Offenses can run a variety of PA plays, particularly downfield routes to pressure a defense that may/should be keying on the run.  Below we show basic play action off of the same backfield action shown in the Inside Zone play.  This is designed to pull the safeties in to provide run support.  Both receivers are running fade routes against a cornerback who is on an island because, via play action, safeties are out of position to provide deep support.  The backs are all shown backfield blocking.  These guys will release in the flats or across the field to provide an outlet for the QB if necessary.


Play Action-Outside Zone/Stretch

This move gives you the basic two man route.  The playside up-back shores up the perimeter and the other back run outside zone.  Tulsa, in the clips shown later on, pulled the playside guard to shore up backside pressure.  The backside WR runs a fade well to the outside to clear anyone deep on that side.  The fake-side WR runs a skinny post.  The key to this play is great play action to freeze/engage the fake-side safety.  A freeze here and good inside position by the post receiver gives the offense great position on the deep ball.


We'll use the backfield action shown above that utilizes the backside up-back as the ballcarrier.  The tailback and backside up-back carry out the fake as though it were the actual run play.  The playside up-back will give a decent fake to freeze/provoke the OLB/Safety crashing down on the run.  He will then run a wheel route behind the LB/S providing run support.  The playside WR wants to run off the corner either via a fade or post.  The backside WR will press the corner on a vertical route or will get to the middle of the field on a post or dig route.


Play Action-Dash/Inverted Veer

This play uses the inverted veer action and again relies on a good play fake to suck in a safety.  If a safety bites or even freezes, you have one on one down the field.


QB Waggle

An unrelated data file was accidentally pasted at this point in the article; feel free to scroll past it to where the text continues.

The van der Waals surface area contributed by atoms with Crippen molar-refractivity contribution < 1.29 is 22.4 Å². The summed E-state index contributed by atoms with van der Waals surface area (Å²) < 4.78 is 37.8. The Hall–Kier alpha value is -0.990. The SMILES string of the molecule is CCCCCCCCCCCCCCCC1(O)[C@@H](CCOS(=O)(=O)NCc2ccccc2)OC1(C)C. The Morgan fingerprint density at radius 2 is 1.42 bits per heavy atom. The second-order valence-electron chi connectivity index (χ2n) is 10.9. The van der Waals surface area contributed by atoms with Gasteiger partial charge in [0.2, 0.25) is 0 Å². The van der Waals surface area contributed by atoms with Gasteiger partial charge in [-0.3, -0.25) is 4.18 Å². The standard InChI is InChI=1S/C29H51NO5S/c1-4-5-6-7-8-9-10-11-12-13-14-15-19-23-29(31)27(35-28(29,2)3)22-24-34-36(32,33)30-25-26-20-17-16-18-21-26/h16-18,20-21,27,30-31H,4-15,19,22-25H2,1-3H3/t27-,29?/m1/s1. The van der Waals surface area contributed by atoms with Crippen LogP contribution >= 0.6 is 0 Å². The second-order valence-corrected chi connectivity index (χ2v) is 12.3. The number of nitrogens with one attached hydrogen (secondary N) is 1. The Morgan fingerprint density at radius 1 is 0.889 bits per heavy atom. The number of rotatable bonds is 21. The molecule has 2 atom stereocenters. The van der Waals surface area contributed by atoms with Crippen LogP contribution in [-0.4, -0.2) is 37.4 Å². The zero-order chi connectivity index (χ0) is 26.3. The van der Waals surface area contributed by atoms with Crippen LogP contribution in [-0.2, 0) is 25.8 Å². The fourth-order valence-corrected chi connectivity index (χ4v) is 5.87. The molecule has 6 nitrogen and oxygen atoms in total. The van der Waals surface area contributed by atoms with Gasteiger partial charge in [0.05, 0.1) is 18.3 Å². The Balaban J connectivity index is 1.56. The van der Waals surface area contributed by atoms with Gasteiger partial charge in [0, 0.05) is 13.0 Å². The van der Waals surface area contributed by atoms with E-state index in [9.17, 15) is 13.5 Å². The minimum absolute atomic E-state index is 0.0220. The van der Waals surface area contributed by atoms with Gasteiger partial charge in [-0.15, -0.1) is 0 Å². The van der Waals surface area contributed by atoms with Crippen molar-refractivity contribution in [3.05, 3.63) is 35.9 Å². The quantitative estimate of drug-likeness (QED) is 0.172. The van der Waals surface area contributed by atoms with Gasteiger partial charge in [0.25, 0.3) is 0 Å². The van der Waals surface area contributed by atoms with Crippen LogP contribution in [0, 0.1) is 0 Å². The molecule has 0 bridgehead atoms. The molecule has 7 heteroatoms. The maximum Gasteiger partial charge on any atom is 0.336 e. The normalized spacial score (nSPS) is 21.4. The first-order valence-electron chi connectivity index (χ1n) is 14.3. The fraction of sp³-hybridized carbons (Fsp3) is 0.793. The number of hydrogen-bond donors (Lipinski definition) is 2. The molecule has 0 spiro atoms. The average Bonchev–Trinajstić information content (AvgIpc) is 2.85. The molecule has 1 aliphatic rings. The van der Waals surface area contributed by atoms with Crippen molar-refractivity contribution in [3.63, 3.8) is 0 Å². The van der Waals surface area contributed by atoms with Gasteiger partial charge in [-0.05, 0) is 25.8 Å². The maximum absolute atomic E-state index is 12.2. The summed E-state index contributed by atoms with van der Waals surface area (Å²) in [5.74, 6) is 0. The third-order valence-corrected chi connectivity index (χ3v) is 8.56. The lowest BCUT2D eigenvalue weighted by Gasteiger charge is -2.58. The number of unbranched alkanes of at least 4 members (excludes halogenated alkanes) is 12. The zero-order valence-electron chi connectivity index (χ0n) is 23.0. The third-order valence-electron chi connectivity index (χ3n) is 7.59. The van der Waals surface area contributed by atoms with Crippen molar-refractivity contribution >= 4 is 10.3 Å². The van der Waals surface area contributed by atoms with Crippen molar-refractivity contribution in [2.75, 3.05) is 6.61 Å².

Everybody loves the waggle and yes, you can get waggle action out of this formation.  The easiest way to get waggle action is to cross the one up-back and fake what appears to be outside zone/stretch action with the other two backs.  The crossing back should freeze the end and the play fake should create flow away from the waggle.  The waggle-side WR will clear the corner by running a fade.  The crossed back will drag/quick out into the flats.  The backside receiver runs a 12 yard dig/post.  Under normal situations, the first read will be to the flats, next the backside WR.


I expect to see a variation of this play that motions the waggle-side up-back into a wing position.  He'll then participate with a drag all the way across the field.



Up-back Curl/Out

As mentioned earlier, linebackers are often placed in bad pass support position due to the need to cheat against the run.  Offenses will run the up-back to soft spots in the defense.  These are commonly exploited through curl routes and out/speed outs in the short to medium passing range.  These routes can be performed by one or both of the up-backs with the tailback staying in for pass blocking support.  WR's run either an Up route or a Stop/Comeback here.



Here is a cut up Dr. B put together of the Inv. Bone from Tulsa's bowl game against Hawaii last season.

And another involving Oklahoma/Oklahoma State.